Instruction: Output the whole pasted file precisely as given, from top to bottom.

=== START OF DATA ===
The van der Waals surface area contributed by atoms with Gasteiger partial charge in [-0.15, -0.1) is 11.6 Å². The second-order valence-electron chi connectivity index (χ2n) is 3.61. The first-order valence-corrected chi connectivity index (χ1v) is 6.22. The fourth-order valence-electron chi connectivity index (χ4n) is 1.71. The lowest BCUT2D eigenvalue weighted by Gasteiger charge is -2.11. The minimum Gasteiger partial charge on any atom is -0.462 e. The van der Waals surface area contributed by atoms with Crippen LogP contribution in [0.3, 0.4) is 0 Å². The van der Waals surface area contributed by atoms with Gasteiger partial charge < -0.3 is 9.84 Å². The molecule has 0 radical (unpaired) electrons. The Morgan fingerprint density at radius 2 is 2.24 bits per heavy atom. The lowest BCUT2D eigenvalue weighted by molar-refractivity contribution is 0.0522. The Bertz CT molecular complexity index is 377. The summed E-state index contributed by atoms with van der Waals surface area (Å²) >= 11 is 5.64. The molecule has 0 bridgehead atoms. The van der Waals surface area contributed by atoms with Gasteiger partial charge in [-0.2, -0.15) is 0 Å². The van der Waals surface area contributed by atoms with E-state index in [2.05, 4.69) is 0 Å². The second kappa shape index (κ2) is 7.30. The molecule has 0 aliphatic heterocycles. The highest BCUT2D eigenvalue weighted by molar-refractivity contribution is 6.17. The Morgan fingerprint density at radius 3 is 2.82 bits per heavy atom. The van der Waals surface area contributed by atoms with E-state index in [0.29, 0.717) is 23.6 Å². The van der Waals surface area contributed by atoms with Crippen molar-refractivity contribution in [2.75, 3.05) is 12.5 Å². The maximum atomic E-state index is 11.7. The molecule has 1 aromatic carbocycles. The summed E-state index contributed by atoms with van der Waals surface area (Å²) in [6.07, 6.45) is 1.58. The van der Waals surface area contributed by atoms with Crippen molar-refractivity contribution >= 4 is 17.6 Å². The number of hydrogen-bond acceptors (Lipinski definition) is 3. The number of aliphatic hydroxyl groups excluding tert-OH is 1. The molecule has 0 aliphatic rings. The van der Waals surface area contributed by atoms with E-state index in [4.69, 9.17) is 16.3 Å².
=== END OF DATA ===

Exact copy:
The van der Waals surface area contributed by atoms with Gasteiger partial charge in [-0.15, -0.1) is 11.6 Å². The second-order valence-electron chi connectivity index (χ2n) is 3.61. The first-order valence-corrected chi connectivity index (χ1v) is 6.22. The fourth-order valence-electron chi connectivity index (χ4n) is 1.71. The lowest BCUT2D eigenvalue weighted by Gasteiger charge is -2.11. The minimum Gasteiger partial charge on any atom is -0.462 e. The van der Waals surface area contributed by atoms with Crippen LogP contribution in [0.3, 0.4) is 0 Å². The van der Waals surface area contributed by atoms with Gasteiger partial charge < -0.3 is 9.84 Å². The molecule has 0 radical (unpaired) electrons. The Morgan fingerprint density at radius 2 is 2.24 bits per heavy atom. The lowest BCUT2D eigenvalue weighted by molar-refractivity contribution is 0.0522. The Bertz CT molecular complexity index is 377. The summed E-state index contributed by atoms with van der Waals surface area (Å²) >= 11 is 5.64. The molecule has 0 bridgehead atoms. The van der Waals surface area contributed by atoms with Gasteiger partial charge in [-0.2, -0.15) is 0 Å². The van der Waals surface area contributed by atoms with E-state index in [2.05, 4.69) is 0 Å². The second kappa shape index (κ2) is 7.30. The molecule has 0 aliphatic heterocycles. The highest BCUT2D eigenvalue weighted by molar-refractivity contribution is 6.17. The Morgan fingerprint density at radius 3 is 2.82 bits per heavy atom. The van der Waals surface area contributed by atoms with E-state index in [0.29, 0.717) is 23.6 Å². The van der Waals surface area contributed by atoms with Crippen molar-refractivity contribution in [2.75, 3.05) is 12.5 Å². The maximum atomic E-state index is 11.7. The molecule has 1 aromatic carbocycles. The summed E-state index contributed by atoms with van der Waals surface area (Å²) in [6.07, 6.45) is 1.58. The van der Waals surface area contributed by atoms with Crippen molar-refractivity contribution >= 4 is 17.6 Å². The number of hydrogen-bond acceptors (Lipinski definition) is 3. The number of aliphatic hydroxyl groups excluding tert-OH is 1. The molecule has 0 aliphatic rings. The van der Waals surface area contributed by atoms with E-state index in [4.69, 9.17) is 16.3 Å².